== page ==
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BOOK REVIEW: STEROID NATION

NOVEMBER 28, 2007

I have to admit…I wanted to like this book. I still want to like this book. I’m struggling to remember parts of it that I actually did like, and trying to weigh them against the parts I didn’t like, and come out with an overall favorable opinion on the book. I really tried…and I’m still trying. But the truth is that I just don’t like this book.

Of course, I’m talking about Steroid Nation, by Shaun Assael. If you say his last name fast enough, I think you will get a fair impression of what I think of him. No, really, try it.

Unlike most people who have the luxury of choosing what they read, I have to read literally everything that comes down the pike concerning anabolic steroids. Sometimes this is interesting (like the first half of the book Steroid Nation) and sometimes it’s boring (like the second half of the book Steroid Nation).

Alright, since this is a book review, I’m going to have to start reviewing the book at some point I guess. Steroid Nation is a workmanlike effort, addressing one of the most controversial topics in modern sports, and astoundingly manages to do so without a hint of controversy. And by controversy, I mean personality. This book has no personality. And by personality, I mean something that makes it something substantially more than a collection of summarized newspaper articles.

Although there are numerous technical errors (page 280 speaks about “Testosterone Cypionate pills”), those aren’t too upsetting – they just serve to provide further evidence that the author is writing about a topic that he doesn’t particularly understand.

I’ve seen this type of effort out of the author previously, immediately following Operation Raw Deal, when ESPN interviewed him, and his answers were direct (often almost verbatim) copies from the DEA press release issued earlier that morning. Yes, he read a press release, and then proceeded to give an interview about the bust that the press release covered (while being hailed as ESPN’s resident steroid expert), adding absolutely no original research or information of his own. Most of Assael’s work is a Cliff Notes version of anything you could find in any newspaper or magazine.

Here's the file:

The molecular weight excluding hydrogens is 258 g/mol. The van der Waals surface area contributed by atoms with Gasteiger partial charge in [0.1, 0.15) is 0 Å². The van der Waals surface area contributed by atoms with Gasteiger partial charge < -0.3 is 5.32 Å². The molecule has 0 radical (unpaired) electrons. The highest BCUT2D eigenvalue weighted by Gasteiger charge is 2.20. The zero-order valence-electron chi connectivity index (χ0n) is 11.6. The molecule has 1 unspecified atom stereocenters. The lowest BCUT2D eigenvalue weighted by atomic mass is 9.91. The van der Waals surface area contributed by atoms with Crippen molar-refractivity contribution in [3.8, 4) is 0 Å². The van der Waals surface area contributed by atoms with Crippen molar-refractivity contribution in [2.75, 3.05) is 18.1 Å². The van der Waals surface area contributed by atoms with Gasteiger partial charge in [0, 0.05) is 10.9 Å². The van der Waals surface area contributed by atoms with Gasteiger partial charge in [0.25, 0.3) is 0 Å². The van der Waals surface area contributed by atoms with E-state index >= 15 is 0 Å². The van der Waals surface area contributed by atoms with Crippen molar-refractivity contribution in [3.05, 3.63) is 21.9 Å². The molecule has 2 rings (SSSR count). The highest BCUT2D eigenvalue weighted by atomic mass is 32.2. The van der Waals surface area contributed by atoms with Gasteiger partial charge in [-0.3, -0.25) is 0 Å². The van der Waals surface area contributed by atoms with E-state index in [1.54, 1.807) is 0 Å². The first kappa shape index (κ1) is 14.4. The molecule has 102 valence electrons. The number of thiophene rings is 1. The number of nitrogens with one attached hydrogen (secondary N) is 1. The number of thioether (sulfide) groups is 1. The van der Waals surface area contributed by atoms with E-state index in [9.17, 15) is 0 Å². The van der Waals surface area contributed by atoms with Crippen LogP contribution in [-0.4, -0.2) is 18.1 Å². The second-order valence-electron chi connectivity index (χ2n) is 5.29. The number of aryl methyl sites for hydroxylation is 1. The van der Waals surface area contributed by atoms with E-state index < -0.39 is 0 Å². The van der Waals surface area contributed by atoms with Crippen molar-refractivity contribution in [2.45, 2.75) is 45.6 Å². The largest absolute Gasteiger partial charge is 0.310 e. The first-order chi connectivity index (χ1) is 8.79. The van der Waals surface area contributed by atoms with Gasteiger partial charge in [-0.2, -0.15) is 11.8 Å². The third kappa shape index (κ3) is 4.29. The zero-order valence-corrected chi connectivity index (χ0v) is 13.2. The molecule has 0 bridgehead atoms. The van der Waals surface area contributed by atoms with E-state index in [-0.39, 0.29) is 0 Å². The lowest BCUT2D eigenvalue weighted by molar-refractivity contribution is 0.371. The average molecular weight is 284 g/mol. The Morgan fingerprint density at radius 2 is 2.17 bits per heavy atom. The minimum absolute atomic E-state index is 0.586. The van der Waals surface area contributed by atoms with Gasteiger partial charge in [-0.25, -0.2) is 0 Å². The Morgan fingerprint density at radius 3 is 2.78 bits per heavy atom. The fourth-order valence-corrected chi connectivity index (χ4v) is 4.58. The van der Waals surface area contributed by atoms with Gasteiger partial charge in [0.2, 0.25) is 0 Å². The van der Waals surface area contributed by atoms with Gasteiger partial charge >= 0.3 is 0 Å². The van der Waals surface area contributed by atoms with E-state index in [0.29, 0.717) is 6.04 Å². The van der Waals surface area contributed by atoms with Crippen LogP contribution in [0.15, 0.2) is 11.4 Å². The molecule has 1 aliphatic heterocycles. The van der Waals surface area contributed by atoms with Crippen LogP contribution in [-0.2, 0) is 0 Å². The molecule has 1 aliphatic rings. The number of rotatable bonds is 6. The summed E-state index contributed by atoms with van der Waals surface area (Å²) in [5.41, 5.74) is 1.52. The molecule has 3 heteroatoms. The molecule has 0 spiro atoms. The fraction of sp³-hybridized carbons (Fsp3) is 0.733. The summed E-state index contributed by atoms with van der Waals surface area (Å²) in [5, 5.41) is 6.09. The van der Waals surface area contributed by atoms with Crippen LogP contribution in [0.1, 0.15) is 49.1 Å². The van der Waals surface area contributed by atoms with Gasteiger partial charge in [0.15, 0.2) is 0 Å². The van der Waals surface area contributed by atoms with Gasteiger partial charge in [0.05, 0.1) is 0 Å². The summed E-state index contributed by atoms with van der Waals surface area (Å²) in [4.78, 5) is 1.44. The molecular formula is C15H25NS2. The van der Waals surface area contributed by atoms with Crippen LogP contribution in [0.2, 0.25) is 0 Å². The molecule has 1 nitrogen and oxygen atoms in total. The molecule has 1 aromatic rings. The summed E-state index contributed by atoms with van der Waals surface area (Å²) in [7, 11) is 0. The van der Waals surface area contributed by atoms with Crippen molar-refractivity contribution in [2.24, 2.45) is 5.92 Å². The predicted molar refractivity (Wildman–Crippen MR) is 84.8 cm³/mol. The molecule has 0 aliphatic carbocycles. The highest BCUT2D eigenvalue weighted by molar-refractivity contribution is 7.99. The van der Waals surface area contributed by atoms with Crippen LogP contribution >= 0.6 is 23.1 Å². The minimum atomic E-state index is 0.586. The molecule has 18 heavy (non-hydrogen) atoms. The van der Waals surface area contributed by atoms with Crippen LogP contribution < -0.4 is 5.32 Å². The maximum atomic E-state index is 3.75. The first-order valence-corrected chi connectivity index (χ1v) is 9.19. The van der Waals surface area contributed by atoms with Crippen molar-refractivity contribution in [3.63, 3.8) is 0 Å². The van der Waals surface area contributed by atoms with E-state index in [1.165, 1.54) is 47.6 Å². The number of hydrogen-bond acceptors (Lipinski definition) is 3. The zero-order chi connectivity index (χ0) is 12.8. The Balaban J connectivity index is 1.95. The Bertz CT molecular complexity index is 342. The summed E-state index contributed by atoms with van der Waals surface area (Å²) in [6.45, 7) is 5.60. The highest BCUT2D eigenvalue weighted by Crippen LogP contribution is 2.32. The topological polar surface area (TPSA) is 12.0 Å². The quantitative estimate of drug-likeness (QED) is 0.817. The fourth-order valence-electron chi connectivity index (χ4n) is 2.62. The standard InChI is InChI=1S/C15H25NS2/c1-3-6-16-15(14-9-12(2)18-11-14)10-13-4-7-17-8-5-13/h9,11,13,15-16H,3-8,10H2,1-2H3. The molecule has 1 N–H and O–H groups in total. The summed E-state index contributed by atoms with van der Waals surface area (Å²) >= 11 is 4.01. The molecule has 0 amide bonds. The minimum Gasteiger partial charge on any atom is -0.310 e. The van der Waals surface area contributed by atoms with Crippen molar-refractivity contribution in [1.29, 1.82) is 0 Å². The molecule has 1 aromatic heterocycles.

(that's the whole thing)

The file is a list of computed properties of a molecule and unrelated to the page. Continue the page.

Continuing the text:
Except for very specific areas, Steroid Nation follows the same formula. He read some stuff, about some people who were involved in a world he is not a part of, then tried to make it all into a coherent story. The only resemblance to a coherent story that this book has is that it follows a linear time-line and the numbers at the bottom of the page all seem to be in proper sequential order (the former I can attest to, the latter I am assuming).

This book is probably, as I remarked to a colleague over at Yahoo! Sports, the best book a total outsider to this world could hope to write. What this means is that the author had the bad luck to be writing as an outsider about a topic that is a closed fraternity. The best interviews he conducted were with people who were has-beens in the steroid world at best.


Did you know that the founder of Champion Nutrition (Michael Zumpano) co-authored the Underground Steroid Handbook with Dan Duchaine? Well, you should…he was also a steroid dealer, as were the owners of many nutritional companies…and this is all old news if you have ever read Nelson Montana’s decade old article about the history of the supplement industry. In fact, if you’ve read Nelson’s books, you’d already know most of what is in Steroid Nation, regarding the supplement industry and steroid dealers.

So is my beef with this book simply the fact that it’s old news for the most part? No…that’s not my problem with it. Instead of just telling you what my problem (well…my 2 main problems), I’ll show you instead. I’m going to talk about two guys whom the book covers, and show you exactly what my problem is. Bill Phillips and Dan Duchaine, when you really think about it, are very similar (ok, not “very” but indulge me for a second, and you’ll see what I mean).